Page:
Jamie Whitehead on why Abby Wambach’s relentless pursuit of the World Cup was admirable, but not endearing.
The relationship between professional footballers and the general public are often interesting cases to observe. John Terry and Steven Gerrard share more in common with the other on the field than either may care to admit, but the public’s (general) perception of the two differs wildly.
Whereas both were graduates from the youth academies of their respective clubs and both captained those sides to European Cup wins (they’ve also both found themselves on the losing side in the final of that competition) and captained their country, the latter is held in much higher regard than the former.
There are many potential reasons for this. Not just the old stereotype of Liverpool being that famous old football club from the North and Chelsea the founding members of Club Noveux-Riche. Terry’s highly publicised court case and alleged extra-marital affairs have done little to endear him to the public at large whereas Gerrard’s loyalty to Liverpool, his playing of the role of perpetual underdog and the fact he has, in comparison, largely carried himself in the way one would hope and expect a professional athlete would have no doubt influenced our way of thinking, even if it did so without us realising.
As the excitement of the World Cup dies down and the domestic leagues resume, US forward Abby Wambach finds herself at something of a cross-roads when it comes to her own public image.
Although far from Public Enemy Number One, Wambach enjoys a tepid relationship with her own perception. And whereas few would begrudge her the honour of finally getting her hands on the World Cup, like a ruthless entrepreneur, she’s had to make decisions that have, in the long run, been to her benefit whilst at the behest of the team.
Wambach missed out on being part of the 1999 World Cup squad which won the World Cup “in their own back yard” (Wambach had previously played in both the 2003 and 2007 editions). With the quality in the squad and factoring in the United States had won two of the first three World Cups (the other coming in the inaugural competition in 1991) a sixteen year wait to add a third star to the jersey felt inconceivable.
At thirty-five, Wambach was always going to play a bit-part in Canada. The attacking finesse of Megan Rapinoe, Carli Lloyd and Alex Morgan was always going to take preference over an ageing forward who had made the conscious decision to remove herself from the professional game entirely in an effort to keep herself fresh for the tournament in Canada.
The intervening years were the defining ones. Without actually winning the World Cup itself (and the US came desperately close in 2011, losing to Japan on penalties in the final. They had been leading during the game. Wambach scored), it’s hard to see what more she could have achieved on the field.
At club level, Wambach’s achievements have been a far cry from those on the international stage. Drafted second in the 2002 Women’s United Soccer Association draft in 2002 saw her join the Washington Freedom, a club she would later return too. The first spell lasted only one season.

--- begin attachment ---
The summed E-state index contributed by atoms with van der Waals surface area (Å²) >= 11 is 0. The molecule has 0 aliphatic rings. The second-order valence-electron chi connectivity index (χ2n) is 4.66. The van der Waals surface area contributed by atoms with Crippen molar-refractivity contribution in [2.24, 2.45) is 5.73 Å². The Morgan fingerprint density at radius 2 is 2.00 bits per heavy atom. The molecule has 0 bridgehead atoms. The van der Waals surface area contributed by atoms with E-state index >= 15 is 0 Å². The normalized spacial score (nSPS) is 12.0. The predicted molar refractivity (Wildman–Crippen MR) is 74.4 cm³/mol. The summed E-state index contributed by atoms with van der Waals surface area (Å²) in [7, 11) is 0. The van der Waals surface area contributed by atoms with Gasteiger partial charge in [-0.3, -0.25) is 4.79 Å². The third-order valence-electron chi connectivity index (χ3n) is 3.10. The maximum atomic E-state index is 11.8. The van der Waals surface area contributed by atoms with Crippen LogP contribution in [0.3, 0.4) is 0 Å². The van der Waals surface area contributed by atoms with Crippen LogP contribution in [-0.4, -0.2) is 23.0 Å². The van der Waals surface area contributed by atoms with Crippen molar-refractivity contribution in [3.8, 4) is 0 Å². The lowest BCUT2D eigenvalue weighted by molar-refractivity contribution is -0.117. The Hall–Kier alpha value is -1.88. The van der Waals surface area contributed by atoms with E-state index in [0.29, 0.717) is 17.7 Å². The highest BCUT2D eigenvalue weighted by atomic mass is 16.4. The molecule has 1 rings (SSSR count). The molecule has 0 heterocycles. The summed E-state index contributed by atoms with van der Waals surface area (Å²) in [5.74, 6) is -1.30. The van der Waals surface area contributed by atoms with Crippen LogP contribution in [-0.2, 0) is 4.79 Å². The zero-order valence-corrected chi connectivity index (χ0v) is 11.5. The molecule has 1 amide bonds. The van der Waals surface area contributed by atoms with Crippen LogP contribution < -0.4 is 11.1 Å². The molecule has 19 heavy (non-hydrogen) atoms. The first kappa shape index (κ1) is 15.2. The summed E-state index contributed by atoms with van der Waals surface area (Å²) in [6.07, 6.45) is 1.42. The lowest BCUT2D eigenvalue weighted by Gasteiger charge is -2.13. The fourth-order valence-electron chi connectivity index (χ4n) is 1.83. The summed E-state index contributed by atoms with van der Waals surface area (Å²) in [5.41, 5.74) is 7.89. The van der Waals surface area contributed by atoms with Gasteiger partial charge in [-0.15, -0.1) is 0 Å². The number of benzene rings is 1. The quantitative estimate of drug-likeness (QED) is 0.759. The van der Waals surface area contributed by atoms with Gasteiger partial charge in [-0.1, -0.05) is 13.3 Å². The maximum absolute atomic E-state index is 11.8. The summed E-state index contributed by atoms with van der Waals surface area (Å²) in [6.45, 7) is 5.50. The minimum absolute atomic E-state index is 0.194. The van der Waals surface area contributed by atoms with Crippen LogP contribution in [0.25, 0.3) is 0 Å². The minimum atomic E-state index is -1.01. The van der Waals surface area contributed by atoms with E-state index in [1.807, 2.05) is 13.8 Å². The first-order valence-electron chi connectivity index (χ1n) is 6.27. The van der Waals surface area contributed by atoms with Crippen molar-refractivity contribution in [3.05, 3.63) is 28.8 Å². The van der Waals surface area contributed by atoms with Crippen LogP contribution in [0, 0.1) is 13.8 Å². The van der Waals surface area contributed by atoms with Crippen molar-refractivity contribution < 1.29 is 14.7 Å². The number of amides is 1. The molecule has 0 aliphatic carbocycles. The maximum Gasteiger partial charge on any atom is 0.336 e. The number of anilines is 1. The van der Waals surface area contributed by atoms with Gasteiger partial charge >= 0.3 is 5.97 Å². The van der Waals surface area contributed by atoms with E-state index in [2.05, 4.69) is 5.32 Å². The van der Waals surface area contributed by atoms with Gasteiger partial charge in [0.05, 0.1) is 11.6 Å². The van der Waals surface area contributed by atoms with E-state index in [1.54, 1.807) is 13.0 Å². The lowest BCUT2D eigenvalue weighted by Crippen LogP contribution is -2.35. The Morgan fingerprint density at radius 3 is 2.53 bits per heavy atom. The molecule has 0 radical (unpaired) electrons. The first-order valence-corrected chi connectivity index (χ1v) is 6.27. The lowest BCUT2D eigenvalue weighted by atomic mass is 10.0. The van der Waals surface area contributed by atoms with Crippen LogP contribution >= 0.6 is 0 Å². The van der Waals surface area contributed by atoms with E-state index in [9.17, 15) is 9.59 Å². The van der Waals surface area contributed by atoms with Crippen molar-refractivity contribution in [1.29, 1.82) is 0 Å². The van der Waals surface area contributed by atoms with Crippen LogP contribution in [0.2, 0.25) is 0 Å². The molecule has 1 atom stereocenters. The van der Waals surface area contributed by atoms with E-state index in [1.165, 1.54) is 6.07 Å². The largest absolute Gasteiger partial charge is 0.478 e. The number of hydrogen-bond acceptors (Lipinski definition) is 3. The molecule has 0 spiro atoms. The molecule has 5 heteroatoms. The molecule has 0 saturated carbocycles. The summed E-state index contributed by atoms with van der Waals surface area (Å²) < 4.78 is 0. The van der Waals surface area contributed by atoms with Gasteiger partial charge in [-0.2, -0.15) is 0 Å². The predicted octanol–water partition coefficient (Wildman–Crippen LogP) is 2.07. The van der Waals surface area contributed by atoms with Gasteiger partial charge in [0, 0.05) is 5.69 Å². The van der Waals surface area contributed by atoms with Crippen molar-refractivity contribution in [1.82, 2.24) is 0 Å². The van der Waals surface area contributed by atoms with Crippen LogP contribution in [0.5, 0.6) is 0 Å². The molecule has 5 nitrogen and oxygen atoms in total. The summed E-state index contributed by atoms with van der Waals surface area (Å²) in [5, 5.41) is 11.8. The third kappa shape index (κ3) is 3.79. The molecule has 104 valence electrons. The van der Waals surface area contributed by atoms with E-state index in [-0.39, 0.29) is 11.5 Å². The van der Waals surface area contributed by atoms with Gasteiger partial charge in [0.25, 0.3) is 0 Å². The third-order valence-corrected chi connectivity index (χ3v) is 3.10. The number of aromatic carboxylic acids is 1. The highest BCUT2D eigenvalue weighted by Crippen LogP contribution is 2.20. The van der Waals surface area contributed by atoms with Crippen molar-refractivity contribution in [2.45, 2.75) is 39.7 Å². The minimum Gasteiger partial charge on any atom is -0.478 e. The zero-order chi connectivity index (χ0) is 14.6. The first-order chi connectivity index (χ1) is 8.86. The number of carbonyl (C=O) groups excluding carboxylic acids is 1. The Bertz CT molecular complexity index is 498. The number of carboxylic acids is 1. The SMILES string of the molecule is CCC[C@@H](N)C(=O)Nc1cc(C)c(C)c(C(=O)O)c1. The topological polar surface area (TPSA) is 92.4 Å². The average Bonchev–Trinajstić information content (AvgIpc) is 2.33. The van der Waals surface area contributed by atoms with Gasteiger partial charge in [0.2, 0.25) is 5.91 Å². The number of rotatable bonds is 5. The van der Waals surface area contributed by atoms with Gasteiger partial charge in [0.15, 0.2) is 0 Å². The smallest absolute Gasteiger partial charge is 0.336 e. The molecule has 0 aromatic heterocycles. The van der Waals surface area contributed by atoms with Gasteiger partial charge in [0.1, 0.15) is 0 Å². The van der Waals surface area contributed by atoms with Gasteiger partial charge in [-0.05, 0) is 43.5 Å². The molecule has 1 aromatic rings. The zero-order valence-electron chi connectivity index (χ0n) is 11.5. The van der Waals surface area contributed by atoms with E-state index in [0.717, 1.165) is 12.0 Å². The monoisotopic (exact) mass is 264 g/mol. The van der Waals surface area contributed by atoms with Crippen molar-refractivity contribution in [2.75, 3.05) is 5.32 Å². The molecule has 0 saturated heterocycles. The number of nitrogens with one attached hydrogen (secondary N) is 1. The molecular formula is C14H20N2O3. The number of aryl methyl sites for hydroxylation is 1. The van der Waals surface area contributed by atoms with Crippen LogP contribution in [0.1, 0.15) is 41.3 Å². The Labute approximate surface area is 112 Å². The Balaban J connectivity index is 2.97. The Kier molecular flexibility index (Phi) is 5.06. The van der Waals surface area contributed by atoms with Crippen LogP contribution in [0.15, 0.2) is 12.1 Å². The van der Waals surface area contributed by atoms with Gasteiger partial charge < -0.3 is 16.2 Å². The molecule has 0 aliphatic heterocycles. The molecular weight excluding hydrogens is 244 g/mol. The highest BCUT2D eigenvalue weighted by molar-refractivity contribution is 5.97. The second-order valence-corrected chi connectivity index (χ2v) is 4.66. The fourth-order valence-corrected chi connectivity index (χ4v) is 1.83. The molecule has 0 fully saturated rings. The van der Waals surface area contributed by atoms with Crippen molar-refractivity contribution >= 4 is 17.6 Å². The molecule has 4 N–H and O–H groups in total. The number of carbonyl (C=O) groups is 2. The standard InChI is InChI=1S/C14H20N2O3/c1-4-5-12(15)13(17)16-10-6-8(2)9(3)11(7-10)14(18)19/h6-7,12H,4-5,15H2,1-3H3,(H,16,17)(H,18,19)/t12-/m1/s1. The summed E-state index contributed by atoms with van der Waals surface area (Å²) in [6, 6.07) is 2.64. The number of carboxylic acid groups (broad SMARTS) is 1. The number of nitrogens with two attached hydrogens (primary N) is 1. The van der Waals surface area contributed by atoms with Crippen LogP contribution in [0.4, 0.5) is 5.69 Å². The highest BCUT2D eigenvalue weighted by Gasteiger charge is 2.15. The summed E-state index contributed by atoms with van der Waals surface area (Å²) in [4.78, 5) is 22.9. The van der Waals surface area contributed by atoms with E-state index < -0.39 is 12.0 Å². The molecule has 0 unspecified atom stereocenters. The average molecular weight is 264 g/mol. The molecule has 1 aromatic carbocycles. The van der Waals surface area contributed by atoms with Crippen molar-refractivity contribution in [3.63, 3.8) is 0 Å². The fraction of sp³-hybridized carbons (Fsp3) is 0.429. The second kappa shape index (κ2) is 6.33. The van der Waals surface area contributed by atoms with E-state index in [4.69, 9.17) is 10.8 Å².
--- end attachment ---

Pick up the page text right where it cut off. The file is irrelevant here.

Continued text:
Her inclusion in the squad for the Women’s World Cup divided supporters of the US Women’s National Team. On the one hand, the legendary status afforded to her was a plus point but arguments started over whether or not she deserved a place in the side on name only. Indeed, Wambach came into criticism from former US national coach Pia Sundhage on the eve of the tournament, saying that if she was still in charge, Wambach would only be used as a substitute.
Current coach Jill Ellis took a similar viewpoint, with the now veteran striker starting, as captain, in two of the seven games played. Carli Lloyd would undertake captain’s duties in the other games, before coming off herself and handing the armband to Wambach for the final eleven minutes of the final.
Further controversy surrounded Wambach’s inclusion when she declared that she would not play in 2015 in order to keep herself fresh for the World Cup, despite holding a professional contract with North American Women’s Soccer League Franchise Seattle Reign.
Away from the field she caused further controversy, yet received the support of NBA star Kobe Bryant, as she led a coalition of players in calling for grass surfaces, as the World Cup was to be played on artificial turf. Her argument was that the men’s World Cup would never be played on anything other than natural grass. The complaint eventually became a lawsuit from her, Japanese international Homare Sawa and Marta of Brazil. Ultimately, the case was dropped, but it showed a certain side of Wambach that veered upon the untouchable. The lawsuit and the decision not to play in 2015 had left a bad impression. A browse through the social media accounts of other members of the team shows that Wambach is liked by her team-mates, if not all sections of the US Soccer world.
And after the final in which the United States put five past a hapless Japan and Carly Lloyd scored a hat-trick? It was Wambach whom, with one goal all tournament, collected the trophy with another former captain Christine Rampone. Wambach is also prominent in many of the victory shots after the game. She achieved what she set out to do, and little regard for what others thought.
As Wambach calls time on her international career she can reflect upon a medal haul which includes two Olympic golds, two World Cup bronze medals, a World Cup runners-up medal as well as a winner’s medal in 2015 alongside an incredible 183 goals in in 249 games for her country.
Unquestionably, Abby Wambach has achieved enough in her career to rightly claim her place in the annals of history of Women’s Soccer in the United States. How that history will choose to remember her is a different matter entirely.